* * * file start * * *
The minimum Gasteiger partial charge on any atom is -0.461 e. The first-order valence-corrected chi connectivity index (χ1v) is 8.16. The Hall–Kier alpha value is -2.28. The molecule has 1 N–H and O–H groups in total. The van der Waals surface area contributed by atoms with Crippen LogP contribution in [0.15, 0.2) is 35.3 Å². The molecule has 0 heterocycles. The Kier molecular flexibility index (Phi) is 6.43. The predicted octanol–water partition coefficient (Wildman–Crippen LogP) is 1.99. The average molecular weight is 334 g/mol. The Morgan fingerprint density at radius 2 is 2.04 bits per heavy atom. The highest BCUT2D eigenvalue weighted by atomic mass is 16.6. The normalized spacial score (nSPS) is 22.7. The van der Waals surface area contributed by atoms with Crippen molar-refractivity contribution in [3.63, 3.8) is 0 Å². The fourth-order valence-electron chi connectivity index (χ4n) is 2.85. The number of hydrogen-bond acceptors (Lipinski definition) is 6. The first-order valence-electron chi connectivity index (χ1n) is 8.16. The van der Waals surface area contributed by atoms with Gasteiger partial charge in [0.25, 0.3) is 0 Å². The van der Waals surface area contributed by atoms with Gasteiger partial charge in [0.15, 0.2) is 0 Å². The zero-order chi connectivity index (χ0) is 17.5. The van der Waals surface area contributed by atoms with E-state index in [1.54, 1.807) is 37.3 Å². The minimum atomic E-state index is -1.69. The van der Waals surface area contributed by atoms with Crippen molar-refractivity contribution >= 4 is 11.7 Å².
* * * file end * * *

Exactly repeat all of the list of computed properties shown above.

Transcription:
The minimum Gasteiger partial charge on any atom is -0.461 e. The first-order valence-corrected chi connectivity index (χ1v) is 8.16. The Hall–Kier alpha value is -2.28. The molecule has 1 N–H and O–H groups in total. The van der Waals surface area contributed by atoms with Crippen LogP contribution in [0.15, 0.2) is 35.3 Å². The molecule has 0 heterocycles. The Kier molecular flexibility index (Phi) is 6.43. The predicted octanol–water partition coefficient (Wildman–Crippen LogP) is 1.99. The average molecular weight is 334 g/mol. The Morgan fingerprint density at radius 2 is 2.04 bits per heavy atom. The highest BCUT2D eigenvalue weighted by atomic mass is 16.6. The normalized spacial score (nSPS) is 22.7. The van der Waals surface area contributed by atoms with Crippen molar-refractivity contribution in [3.63, 3.8) is 0 Å². The fourth-order valence-electron chi connectivity index (χ4n) is 2.85. The number of hydrogen-bond acceptors (Lipinski definition) is 6. The first-order valence-electron chi connectivity index (χ1n) is 8.16. The van der Waals surface area contributed by atoms with Gasteiger partial charge in [0.25, 0.3) is 0 Å². The van der Waals surface area contributed by atoms with Gasteiger partial charge in [0.15, 0.2) is 0 Å². The zero-order chi connectivity index (χ0) is 17.5. The van der Waals surface area contributed by atoms with E-state index in [1.54, 1.807) is 37.3 Å². The minimum atomic E-state index is -1.69. The van der Waals surface area contributed by atoms with Crippen molar-refractivity contribution >= 4 is 11.7 Å².